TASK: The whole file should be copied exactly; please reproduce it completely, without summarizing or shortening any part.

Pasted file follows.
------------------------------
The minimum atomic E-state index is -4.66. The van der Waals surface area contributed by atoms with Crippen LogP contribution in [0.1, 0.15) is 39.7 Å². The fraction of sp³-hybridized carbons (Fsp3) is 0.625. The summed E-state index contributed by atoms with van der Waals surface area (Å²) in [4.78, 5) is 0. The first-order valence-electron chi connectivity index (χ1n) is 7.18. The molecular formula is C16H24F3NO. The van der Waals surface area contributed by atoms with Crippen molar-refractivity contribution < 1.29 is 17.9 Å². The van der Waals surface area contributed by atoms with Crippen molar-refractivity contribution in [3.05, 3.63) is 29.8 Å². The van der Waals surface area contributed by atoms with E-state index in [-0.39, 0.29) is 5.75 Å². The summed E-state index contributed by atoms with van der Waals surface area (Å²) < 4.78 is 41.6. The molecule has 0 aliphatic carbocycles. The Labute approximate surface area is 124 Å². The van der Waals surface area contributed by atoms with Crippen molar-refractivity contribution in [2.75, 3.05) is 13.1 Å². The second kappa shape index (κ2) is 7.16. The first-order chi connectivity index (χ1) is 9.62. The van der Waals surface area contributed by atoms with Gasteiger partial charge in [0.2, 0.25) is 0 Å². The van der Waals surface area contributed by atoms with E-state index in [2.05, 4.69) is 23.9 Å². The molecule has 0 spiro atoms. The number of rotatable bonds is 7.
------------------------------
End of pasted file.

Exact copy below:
The minimum atomic E-state index is -4.66. The van der Waals surface area contributed by atoms with Crippen LogP contribution in [0.1, 0.15) is 39.7 Å². The fraction of sp³-hybridized carbons (Fsp3) is 0.625. The summed E-state index contributed by atoms with van der Waals surface area (Å²) in [4.78, 5) is 0. The first-order valence-electron chi connectivity index (χ1n) is 7.18. The molecular formula is C16H24F3NO. The van der Waals surface area contributed by atoms with Crippen molar-refractivity contribution < 1.29 is 17.9 Å². The van der Waals surface area contributed by atoms with Crippen molar-refractivity contribution in [3.05, 3.63) is 29.8 Å². The van der Waals surface area contributed by atoms with E-state index in [-0.39, 0.29) is 5.75 Å². The summed E-state index contributed by atoms with van der Waals surface area (Å²) < 4.78 is 41.6. The molecule has 0 aliphatic carbocycles. The Labute approximate surface area is 124 Å². The van der Waals surface area contributed by atoms with Crippen molar-refractivity contribution in [2.75, 3.05) is 13.1 Å². The second kappa shape index (κ2) is 7.16. The first-order chi connectivity index (χ1) is 9.62. The van der Waals surface area contributed by atoms with Gasteiger partial charge in [0.2, 0.25) is 0 Å². The van der Waals surface area contributed by atoms with E-state index in [2.05, 4.69) is 23.9 Å². The molecule has 0 spiro atoms. The number of rotatable bonds is 7.